Lines of Sight
Artist Networks in Soviet and Post-Soviet Central Asia
by Robbie Schweiger
Last year, the Stedelijk’s collection grew further with the donation of 22 works by 13 artists represented by Aspan, a gallery in Almaty, Kazakhstan. Aspan represents and supports artists from Central Asia through exhibitions, publications, educational programs and residencies.  In September 2021, I embarked on a research project informed by the donated works, with financial support from the Dutch Research Council (NWO). The project focuses on three of the 13 artists: Vyacheslav Akhunov (1948), Lidiya Blinova (1948-1996) and Rustam Khalfin (1949-2008).
Fig. 1: Elena and Viktor Vorobyev’s studio in Almaty. The backlit photographic print is from the duo’s light box installation Ruler of the Stars. © Robbie Schweiger Fig. 2: An abandoned building known as ‘the snail’ in Bishkek, a broken-down sign for the cigarette brand ‘West’ hanging from its central column. The sign’s missing letters are only visible in reverse from its undamaged side, the resulting semi-inverted word appearing to symbolize the complex relationship with the West.. The building itself reminds of Tatlin’s Monument to the Third International, a symbol of the utopian aspirations of Soviet Modernism/Universalism. © Robbie Schweiger Fig. 3: Traditional Uzbek handwoven silk fabric with palm motifs. There are no palm trees in Central Asia, but their image appears on all sorts of things as a symbol of sophistication. © Robbie Schweiger Fig. 4: One of Vyacheslav Akhunov’s works coming to the Stedelijk: Zhivi tikho / Dyshi tikho (Live quietly / Breathe quietly), 1975. © Robbie Schweiger Fig. 5: Installation view of the exhibition In honour of L.B. at Asoan Gallery, 2019. In front, Rustam Khalfin’s installation from 1996 that gave name to the exhibiton. In the background Lidiya Blinova’s Finger Ornaments, 1995. Both works are now part of the Stedelijk collection. Courtesy of Aspan Gallery.
These artists were at the forefront of a new wave of Central Asian art production, one constituting a parallel culture that broke away from the officially sanctioned styles and subjects of art in Soviet Central Asia in the mid-1970s. The oeuvres of these artists are examined in light of their interaction and relationships with other artists, artworks and ways of thinking that were part of the ‘counterculture’ to which they belonged, both before and after the collapse of the Soviet Union. By mapping unofficial and/or underground networks around these artists and engaging in dialogue with communities of artists and critics who, to this day, are barely known in Western museums, this project aims to gain access to previously undocumented information and ‘secret’ knowledge created by and exchanged with a small group of insiders. And by retelling the interconnected stories and reconstructing the art practices resulting from this undertaking, it seeks to contribute to the art history of Central Asia and, simultaneously, recontextualize an important part of the Stedelijk Museum’s collection, namely that comprised of Russian avant-garde art, which remains an important point of reference for these artists.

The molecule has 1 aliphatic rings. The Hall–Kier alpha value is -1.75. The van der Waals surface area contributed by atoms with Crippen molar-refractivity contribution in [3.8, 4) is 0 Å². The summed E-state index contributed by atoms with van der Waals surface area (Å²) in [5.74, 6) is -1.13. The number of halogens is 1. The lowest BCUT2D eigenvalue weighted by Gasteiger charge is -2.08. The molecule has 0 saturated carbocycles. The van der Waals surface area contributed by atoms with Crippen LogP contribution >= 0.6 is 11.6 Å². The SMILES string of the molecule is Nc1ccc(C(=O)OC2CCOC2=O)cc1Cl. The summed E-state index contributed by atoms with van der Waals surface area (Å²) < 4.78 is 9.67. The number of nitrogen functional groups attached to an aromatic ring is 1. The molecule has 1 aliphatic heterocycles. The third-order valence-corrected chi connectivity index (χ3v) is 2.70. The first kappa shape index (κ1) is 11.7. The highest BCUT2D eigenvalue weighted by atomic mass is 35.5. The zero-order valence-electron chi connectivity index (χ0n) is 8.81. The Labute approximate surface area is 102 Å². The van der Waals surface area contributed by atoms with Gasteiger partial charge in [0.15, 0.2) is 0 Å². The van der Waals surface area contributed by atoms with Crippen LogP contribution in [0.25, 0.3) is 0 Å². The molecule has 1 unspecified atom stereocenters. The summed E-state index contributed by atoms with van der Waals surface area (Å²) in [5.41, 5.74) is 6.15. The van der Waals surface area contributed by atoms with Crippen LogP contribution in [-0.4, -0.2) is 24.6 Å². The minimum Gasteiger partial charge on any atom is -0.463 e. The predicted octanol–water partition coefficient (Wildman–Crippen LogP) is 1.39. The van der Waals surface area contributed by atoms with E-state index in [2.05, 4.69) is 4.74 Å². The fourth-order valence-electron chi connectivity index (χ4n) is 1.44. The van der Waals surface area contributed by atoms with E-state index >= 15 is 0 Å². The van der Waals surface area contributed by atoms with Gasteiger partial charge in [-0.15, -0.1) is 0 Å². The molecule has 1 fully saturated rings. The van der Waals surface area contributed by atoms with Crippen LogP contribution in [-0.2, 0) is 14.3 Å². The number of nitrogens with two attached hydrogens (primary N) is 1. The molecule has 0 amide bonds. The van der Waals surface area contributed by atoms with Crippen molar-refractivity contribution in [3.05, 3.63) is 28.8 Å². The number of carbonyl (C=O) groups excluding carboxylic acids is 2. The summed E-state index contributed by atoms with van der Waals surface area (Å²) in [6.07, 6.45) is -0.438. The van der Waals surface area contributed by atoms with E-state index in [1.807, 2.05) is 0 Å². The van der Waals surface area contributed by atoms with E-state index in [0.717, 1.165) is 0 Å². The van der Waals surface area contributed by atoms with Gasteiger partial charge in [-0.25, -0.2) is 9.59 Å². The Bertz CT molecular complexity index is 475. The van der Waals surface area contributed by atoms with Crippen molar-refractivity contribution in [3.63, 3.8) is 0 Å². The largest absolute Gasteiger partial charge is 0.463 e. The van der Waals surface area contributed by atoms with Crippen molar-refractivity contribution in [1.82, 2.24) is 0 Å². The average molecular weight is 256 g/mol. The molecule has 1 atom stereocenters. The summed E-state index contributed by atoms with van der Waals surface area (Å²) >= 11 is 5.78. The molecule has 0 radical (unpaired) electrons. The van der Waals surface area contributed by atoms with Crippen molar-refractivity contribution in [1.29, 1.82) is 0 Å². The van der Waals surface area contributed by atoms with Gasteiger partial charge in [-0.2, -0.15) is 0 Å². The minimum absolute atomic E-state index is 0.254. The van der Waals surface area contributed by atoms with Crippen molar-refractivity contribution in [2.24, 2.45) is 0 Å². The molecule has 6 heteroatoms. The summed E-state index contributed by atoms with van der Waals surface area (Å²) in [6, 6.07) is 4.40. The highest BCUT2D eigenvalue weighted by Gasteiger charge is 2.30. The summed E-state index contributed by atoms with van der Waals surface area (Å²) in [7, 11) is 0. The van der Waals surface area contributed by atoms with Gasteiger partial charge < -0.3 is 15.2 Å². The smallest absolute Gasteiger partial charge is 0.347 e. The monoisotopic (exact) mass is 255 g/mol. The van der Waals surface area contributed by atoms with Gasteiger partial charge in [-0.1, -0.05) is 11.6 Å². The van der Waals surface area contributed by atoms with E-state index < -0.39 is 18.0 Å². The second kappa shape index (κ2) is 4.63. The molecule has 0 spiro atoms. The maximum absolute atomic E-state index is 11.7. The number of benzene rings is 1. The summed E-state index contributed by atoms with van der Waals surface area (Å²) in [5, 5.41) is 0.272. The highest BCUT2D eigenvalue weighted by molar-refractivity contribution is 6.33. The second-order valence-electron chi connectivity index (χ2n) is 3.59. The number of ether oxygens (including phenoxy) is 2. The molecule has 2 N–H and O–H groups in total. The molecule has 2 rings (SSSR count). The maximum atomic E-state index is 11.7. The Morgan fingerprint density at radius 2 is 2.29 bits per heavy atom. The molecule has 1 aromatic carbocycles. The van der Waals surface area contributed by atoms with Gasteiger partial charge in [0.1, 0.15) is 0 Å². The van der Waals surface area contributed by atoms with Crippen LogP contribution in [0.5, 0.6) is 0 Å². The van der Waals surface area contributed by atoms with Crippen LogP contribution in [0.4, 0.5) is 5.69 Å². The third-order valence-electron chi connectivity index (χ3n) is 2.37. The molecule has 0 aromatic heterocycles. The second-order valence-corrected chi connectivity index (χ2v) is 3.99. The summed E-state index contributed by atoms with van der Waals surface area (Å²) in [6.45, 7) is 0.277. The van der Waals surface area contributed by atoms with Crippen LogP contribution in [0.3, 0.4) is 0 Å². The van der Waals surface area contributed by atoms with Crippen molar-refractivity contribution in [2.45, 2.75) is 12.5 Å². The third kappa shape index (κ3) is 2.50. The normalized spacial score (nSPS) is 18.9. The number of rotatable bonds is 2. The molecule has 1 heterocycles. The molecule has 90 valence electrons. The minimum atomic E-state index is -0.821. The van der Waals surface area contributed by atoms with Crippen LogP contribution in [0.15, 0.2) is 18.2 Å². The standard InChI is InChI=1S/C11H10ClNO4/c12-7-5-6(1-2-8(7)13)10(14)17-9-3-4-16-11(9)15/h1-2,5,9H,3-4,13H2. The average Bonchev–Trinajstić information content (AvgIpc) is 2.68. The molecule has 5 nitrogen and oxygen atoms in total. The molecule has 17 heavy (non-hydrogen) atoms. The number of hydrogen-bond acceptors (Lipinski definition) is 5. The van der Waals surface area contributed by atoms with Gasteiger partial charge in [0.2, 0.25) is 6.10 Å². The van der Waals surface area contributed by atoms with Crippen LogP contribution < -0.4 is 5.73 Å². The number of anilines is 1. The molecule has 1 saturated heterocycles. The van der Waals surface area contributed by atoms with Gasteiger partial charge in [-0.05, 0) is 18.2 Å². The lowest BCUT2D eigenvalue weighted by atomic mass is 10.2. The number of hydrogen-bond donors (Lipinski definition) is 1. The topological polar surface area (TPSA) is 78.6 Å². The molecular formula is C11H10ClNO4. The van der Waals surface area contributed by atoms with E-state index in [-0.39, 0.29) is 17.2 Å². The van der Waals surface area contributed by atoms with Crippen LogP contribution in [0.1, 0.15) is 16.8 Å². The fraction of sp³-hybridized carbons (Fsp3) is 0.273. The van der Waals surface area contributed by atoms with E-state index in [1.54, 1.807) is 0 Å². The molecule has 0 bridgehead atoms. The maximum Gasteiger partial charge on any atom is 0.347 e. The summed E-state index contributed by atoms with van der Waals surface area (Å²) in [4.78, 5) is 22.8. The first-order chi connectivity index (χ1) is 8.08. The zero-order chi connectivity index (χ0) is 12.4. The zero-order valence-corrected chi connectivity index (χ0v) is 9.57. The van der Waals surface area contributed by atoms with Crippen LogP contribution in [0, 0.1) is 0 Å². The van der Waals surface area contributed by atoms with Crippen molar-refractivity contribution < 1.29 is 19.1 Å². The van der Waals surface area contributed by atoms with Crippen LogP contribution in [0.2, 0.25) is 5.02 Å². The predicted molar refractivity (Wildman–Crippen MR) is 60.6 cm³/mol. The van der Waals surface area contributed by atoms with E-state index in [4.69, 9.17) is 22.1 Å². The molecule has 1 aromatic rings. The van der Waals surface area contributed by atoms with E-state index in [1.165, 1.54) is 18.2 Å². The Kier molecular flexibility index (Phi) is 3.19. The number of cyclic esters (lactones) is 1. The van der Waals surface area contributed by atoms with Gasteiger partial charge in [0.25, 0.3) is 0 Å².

Following a review of existing literature on the subject and several Zoom meetings with local artists and art historians, an overview of the networks around Akhunov, Blinova and Khalfin began to take shape. In November and December 2021, I travelled to Kazakhstan, Uzbekistan and Kyrgyzstan, where the networks were brought into sharper focus through a series of conversations. Upon my return to the Netherlands, I went through my diary and discovered that the volume of information shared with me exceeded the scope of my research objectives. Thus it was decided that alongside the planned research output – an open-access academic paper – I would share part of my many encounters and findings in the form of travelogues on the Stedelijk Studies’ new website. Over the next few months, I will post four research logs, or travelogues, on the four cities visited for the project: Almaty, Bishkek, Tashkent, and Nukus. The people and ideas discussed in these logs may serve as the basis for future research of my own or of others.
Take the plunge
 The donation consists of works by Vyacheslav Akhunov, Bakhyt Bubikanova, Lidiya Blinova, Saodat
Ismailova, Dilyara Kaipova, Rustam Khalfin, Yerbossyn Meldibekov, Almagul Menlibayeva, Alexander Ugay, Gulana Kasmalieva and Muratbek Djumaliev, and Yelena and Viktor Vorobyev.
 See Aspan’s website: http://aspangallery.com/
 The region labelled Central Asia, a term coined by Alexander von Humboldt in 1843, is seen as stretching from the Caspian Sea to Central China, and from Southern Russia to the north of Pakistan. Based on the origin of the artists represented by the gallery, these diverse territories can be narrowed down to three countries: Kazakhstan, Uzbekistan and Kyrgyzstan.
 This approach was inspired by Klara Kemp-Welch’s book Networking the Bloc: Experimental Art in Eastern Europe 1965-1981 (Cambridge, MA: The MIT Press, 2019).